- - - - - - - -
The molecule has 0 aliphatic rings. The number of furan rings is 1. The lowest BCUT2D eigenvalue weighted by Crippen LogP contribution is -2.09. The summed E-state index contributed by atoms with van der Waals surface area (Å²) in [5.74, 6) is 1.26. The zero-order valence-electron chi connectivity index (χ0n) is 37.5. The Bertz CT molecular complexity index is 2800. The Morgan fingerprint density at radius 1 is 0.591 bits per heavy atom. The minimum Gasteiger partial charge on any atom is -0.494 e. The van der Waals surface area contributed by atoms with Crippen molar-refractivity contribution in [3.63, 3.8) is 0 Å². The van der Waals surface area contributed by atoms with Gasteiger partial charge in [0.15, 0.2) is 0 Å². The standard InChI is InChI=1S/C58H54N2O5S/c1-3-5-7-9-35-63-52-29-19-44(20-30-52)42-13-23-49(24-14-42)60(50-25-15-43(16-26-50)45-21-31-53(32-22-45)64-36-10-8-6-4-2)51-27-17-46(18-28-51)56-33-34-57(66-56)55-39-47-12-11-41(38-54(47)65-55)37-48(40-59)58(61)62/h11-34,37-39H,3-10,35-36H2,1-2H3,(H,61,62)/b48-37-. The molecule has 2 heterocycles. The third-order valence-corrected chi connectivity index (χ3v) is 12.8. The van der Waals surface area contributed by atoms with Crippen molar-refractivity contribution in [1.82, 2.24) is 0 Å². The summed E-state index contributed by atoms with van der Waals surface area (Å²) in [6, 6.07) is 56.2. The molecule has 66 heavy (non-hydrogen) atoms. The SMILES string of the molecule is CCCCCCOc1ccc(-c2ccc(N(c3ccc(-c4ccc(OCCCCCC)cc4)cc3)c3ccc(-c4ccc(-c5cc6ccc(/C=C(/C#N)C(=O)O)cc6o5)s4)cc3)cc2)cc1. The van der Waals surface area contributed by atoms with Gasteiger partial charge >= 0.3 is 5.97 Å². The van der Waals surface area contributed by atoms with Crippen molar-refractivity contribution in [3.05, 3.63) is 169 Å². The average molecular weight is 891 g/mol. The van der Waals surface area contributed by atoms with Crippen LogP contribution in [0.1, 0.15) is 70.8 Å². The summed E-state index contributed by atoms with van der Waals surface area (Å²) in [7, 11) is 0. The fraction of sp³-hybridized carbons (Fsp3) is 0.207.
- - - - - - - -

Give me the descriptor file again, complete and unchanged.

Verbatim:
The molecule has 0 aliphatic rings. The number of furan rings is 1. The lowest BCUT2D eigenvalue weighted by Crippen LogP contribution is -2.09. The summed E-state index contributed by atoms with van der Waals surface area (Å²) in [5.74, 6) is 1.26. The zero-order valence-electron chi connectivity index (χ0n) is 37.5. The Bertz CT molecular complexity index is 2800. The Morgan fingerprint density at radius 1 is 0.591 bits per heavy atom. The minimum Gasteiger partial charge on any atom is -0.494 e. The van der Waals surface area contributed by atoms with Crippen molar-refractivity contribution in [3.63, 3.8) is 0 Å². The van der Waals surface area contributed by atoms with Gasteiger partial charge in [0.15, 0.2) is 0 Å². The standard InChI is InChI=1S/C58H54N2O5S/c1-3-5-7-9-35-63-52-29-19-44(20-30-52)42-13-23-49(24-14-42)60(50-25-15-43(16-26-50)45-21-31-53(32-22-45)64-36-10-8-6-4-2)51-27-17-46(18-28-51)56-33-34-57(66-56)55-39-47-12-11-41(38-54(47)65-55)37-48(40-59)58(61)62/h11-34,37-39H,3-10,35-36H2,1-2H3,(H,61,62)/b48-37-. The molecule has 2 heterocycles. The third-order valence-corrected chi connectivity index (χ3v) is 12.8. The van der Waals surface area contributed by atoms with Crippen molar-refractivity contribution in [1.82, 2.24) is 0 Å². The summed E-state index contributed by atoms with van der Waals surface area (Å²) in [6, 6.07) is 56.2. The molecule has 66 heavy (non-hydrogen) atoms. The SMILES string of the molecule is CCCCCCOc1ccc(-c2ccc(N(c3ccc(-c4ccc(OCCCCCC)cc4)cc3)c3ccc(-c4ccc(-c5cc6ccc(/C=C(/C#N)C(=O)O)cc6o5)s4)cc3)cc2)cc1. The van der Waals surface area contributed by atoms with Gasteiger partial charge >= 0.3 is 5.97 Å². The van der Waals surface area contributed by atoms with Crippen molar-refractivity contribution in [3.05, 3.63) is 169 Å². The average molecular weight is 891 g/mol. The van der Waals surface area contributed by atoms with Crippen LogP contribution in [0.1, 0.15) is 70.8 Å². The summed E-state index contributed by atoms with van der Waals surface area (Å²) in [7, 11) is 0. The fraction of sp³-hybridized carbons (Fsp3) is 0.207.